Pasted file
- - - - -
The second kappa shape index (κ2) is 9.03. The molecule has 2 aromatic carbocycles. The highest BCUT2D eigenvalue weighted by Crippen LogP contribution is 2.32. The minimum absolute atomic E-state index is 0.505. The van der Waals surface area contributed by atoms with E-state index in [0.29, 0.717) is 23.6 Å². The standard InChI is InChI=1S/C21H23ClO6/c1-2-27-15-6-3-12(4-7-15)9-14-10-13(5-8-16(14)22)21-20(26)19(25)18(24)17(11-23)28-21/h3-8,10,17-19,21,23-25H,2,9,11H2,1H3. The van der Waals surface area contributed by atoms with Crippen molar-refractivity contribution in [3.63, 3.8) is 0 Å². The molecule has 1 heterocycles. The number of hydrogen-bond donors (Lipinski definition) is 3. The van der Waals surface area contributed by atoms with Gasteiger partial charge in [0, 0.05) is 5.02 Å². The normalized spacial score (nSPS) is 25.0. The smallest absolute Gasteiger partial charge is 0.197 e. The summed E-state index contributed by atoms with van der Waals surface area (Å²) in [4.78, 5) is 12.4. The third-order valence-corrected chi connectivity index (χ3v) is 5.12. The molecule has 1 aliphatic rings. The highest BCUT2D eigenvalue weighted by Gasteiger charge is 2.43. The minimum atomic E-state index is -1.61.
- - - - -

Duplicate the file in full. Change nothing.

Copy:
The second kappa shape index (κ2) is 9.03. The molecule has 2 aromatic carbocycles. The highest BCUT2D eigenvalue weighted by Crippen LogP contribution is 2.32. The minimum absolute atomic E-state index is 0.505. The van der Waals surface area contributed by atoms with E-state index in [0.29, 0.717) is 23.6 Å². The standard InChI is InChI=1S/C21H23ClO6/c1-2-27-15-6-3-12(4-7-15)9-14-10-13(5-8-16(14)22)21-20(26)19(25)18(24)17(11-23)28-21/h3-8,10,17-19,21,23-25H,2,9,11H2,1H3. The van der Waals surface area contributed by atoms with Crippen molar-refractivity contribution in [3.63, 3.8) is 0 Å². The molecule has 1 heterocycles. The number of hydrogen-bond donors (Lipinski definition) is 3. The van der Waals surface area contributed by atoms with Gasteiger partial charge in [0, 0.05) is 5.02 Å². The normalized spacial score (nSPS) is 25.0. The smallest absolute Gasteiger partial charge is 0.197 e. The summed E-state index contributed by atoms with van der Waals surface area (Å²) in [4.78, 5) is 12.4. The third-order valence-corrected chi connectivity index (χ3v) is 5.12. The molecule has 1 aliphatic rings. The highest BCUT2D eigenvalue weighted by Gasteiger charge is 2.43. The minimum atomic E-state index is -1.61.